vibrato signal. This produces a big variety of nice sounds ranging from near
tremolo, to phaser-like, to vibrato. The Warbler is now much more versatile.
I also experimented with blending different phase
shift stages together, similar to the circuit on this web page...
...but I settled for the revision 1 circuit, buttoned
it up, and called it done. The Warbler has plenty of tone variety and the 4
knobs will keep most twiddlers happy for a long time.
Enough talking. Here are some short sound clips to give
you an idea of the sound.
And here's the eye candy...
Prototype. Most of the experimenting was done on this Hammond AO-41 vibrato unit
which has been modified for use with a guitar amp's FX loop. B+ and filaments
were supplied from my Matchless Lightning amp.
The left end of the board was modified to use the Fender
6G16 tremolo oscillator to drive the vibrato modulator circuit. The saturable
reactor transformers have already been
removed at this time to be used in the actual build.
The 16" x 6.5" x 2.5" chassis is 99% drilled and ready for polishing.
Components are loaded and all board interconnecting wires are in place and are
being trimmed to length, stripped, and tinned. This involves dry fitting into the
chassis several times to get the wire lengths right. Stripping and tinning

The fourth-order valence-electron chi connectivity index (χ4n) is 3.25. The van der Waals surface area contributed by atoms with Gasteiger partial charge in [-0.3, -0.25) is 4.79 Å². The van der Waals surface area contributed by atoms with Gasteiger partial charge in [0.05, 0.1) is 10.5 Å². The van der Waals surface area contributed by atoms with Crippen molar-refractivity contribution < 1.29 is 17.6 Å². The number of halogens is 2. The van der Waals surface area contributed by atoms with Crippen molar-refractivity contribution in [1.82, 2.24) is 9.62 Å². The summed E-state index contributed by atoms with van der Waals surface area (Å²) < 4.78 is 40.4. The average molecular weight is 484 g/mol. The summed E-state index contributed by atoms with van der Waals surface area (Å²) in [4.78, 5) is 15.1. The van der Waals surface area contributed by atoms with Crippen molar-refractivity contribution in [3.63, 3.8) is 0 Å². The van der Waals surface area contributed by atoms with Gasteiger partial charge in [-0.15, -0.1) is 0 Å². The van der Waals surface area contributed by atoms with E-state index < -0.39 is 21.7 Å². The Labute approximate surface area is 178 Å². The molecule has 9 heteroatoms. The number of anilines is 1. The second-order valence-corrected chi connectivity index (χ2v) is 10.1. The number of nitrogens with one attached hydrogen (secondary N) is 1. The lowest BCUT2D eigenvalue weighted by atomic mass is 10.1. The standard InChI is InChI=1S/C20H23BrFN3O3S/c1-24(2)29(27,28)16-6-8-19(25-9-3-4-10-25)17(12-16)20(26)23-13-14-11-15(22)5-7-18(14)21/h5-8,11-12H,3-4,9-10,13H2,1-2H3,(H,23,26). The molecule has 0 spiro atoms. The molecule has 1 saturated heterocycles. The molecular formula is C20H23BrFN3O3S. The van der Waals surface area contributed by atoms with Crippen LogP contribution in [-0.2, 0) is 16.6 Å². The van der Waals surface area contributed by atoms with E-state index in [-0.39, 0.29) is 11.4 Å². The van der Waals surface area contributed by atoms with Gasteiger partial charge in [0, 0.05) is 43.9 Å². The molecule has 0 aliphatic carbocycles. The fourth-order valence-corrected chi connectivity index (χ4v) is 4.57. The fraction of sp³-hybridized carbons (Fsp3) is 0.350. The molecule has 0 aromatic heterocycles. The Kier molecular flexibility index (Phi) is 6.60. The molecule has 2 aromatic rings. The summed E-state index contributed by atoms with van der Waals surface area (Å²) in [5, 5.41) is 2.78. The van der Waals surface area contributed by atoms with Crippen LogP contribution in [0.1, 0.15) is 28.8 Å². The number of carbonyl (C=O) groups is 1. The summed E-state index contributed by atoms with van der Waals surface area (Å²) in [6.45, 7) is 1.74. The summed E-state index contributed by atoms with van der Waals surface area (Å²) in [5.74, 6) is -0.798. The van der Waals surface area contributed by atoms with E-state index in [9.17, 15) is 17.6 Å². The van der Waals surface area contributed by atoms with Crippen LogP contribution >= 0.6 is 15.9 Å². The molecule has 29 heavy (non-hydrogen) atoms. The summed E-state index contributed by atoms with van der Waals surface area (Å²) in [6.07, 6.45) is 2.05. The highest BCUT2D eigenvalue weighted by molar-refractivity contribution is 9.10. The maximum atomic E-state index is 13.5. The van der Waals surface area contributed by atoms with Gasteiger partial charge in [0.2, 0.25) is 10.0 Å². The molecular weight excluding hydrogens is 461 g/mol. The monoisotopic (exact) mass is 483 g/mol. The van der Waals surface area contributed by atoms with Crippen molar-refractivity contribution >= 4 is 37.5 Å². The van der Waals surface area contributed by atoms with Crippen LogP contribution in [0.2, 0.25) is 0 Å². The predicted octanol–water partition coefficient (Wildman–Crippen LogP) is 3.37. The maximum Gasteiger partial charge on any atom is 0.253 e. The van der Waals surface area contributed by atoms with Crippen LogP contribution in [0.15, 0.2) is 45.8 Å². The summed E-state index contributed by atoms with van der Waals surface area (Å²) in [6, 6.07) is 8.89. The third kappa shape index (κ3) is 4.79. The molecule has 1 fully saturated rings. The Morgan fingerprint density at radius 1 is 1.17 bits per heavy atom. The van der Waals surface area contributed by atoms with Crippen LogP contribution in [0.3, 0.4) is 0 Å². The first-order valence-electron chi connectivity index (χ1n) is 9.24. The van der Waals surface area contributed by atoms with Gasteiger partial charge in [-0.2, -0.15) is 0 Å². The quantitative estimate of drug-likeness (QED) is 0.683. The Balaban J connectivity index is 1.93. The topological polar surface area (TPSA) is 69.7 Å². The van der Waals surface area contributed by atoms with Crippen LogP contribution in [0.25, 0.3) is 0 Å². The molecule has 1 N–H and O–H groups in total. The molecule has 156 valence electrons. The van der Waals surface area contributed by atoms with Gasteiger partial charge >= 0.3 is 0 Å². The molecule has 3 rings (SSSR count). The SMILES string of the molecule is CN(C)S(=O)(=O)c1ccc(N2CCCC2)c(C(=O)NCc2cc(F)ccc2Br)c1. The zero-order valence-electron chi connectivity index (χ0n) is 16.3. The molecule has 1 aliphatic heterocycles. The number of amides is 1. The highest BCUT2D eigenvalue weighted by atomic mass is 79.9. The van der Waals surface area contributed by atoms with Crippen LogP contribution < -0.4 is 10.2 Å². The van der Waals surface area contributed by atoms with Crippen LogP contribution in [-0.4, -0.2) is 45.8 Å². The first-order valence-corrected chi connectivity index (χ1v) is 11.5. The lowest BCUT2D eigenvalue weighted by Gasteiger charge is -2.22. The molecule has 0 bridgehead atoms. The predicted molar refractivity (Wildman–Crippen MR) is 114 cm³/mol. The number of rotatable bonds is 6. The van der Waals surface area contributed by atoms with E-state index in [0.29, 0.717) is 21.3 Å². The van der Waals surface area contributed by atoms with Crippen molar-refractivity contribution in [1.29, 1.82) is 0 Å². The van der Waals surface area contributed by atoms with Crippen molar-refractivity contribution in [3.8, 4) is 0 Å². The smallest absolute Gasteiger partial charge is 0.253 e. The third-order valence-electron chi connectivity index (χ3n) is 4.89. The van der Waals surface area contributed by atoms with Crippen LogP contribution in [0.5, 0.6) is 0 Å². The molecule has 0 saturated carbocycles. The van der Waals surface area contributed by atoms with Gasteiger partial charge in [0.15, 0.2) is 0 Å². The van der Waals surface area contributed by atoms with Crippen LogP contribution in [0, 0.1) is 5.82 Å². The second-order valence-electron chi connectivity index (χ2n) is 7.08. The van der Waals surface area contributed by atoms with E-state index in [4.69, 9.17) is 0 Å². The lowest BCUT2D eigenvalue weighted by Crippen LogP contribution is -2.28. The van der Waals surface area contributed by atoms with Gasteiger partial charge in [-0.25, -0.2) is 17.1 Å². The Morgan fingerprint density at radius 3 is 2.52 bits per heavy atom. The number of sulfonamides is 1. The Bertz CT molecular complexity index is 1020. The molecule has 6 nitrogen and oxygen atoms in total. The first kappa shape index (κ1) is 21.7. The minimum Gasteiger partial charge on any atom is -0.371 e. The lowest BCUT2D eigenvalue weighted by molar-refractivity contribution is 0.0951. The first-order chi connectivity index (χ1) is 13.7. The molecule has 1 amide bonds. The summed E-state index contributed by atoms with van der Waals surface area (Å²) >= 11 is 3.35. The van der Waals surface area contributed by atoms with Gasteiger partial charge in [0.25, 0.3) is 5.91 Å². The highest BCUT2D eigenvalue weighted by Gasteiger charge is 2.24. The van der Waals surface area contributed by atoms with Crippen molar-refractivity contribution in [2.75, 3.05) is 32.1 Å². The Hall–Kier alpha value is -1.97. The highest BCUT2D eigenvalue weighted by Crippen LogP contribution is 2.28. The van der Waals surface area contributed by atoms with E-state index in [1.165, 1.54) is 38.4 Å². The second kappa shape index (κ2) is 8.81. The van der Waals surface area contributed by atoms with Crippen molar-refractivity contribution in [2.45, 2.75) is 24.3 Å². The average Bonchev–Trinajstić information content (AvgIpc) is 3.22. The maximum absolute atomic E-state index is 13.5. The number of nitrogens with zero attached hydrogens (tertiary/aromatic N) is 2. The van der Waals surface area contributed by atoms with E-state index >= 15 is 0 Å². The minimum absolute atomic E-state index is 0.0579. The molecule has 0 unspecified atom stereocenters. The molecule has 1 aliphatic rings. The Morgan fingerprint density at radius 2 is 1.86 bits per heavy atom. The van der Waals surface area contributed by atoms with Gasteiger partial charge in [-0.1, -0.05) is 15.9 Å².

teflon insulated wire is much easier outside the chassis.
All wires are prepared and the saturable reactor transformer is installed. The board is
ready for final installation into the chassis. Nominal value B+ dropping resistors will
be installed temporarily to determine actual values, before permanent
installation. I know the node voltages I'm looking for and since I'm using
parallel nodes, it's easier and quicker to just determine actual resistor
values by substitution.
Here's a gut shot of the completed unit. This board design went through more
revisions than any of my previous projects. This is the first time I've
wired filaments 'Fender' style.
...and a topside view. I decided to install some simple
walnut end pieces just to dress it up a little. The controls are so simple that I may
not even bother with labels.
Here's an extra shot showing the typical messy multipurpose
workbench. Actually, this was a woodshop at one time. And if you look at these
pics closely you'll see evidence of plumbing, pool, air conditioning, sprinkler, and
electrical maintenance also.
Rear view. But also, notice the schematic and layout stapled
to the shelf above the work surface. They're right in your face but not in the
Side view. It actually got cold before I finished and I had
to buy a small heater. It doesn't heat the entire workshop, but it keeps the
workbench nice and toasty.
Download my original Visio schematic,
full size board layout, and drill guide
in a single PDF.
(Note. This is the original circuit as
seen in the above photos. It's still here just for historical value. If you are
considering building this circuit, I highly recommend you look at the
Revision 2 circuit instead.)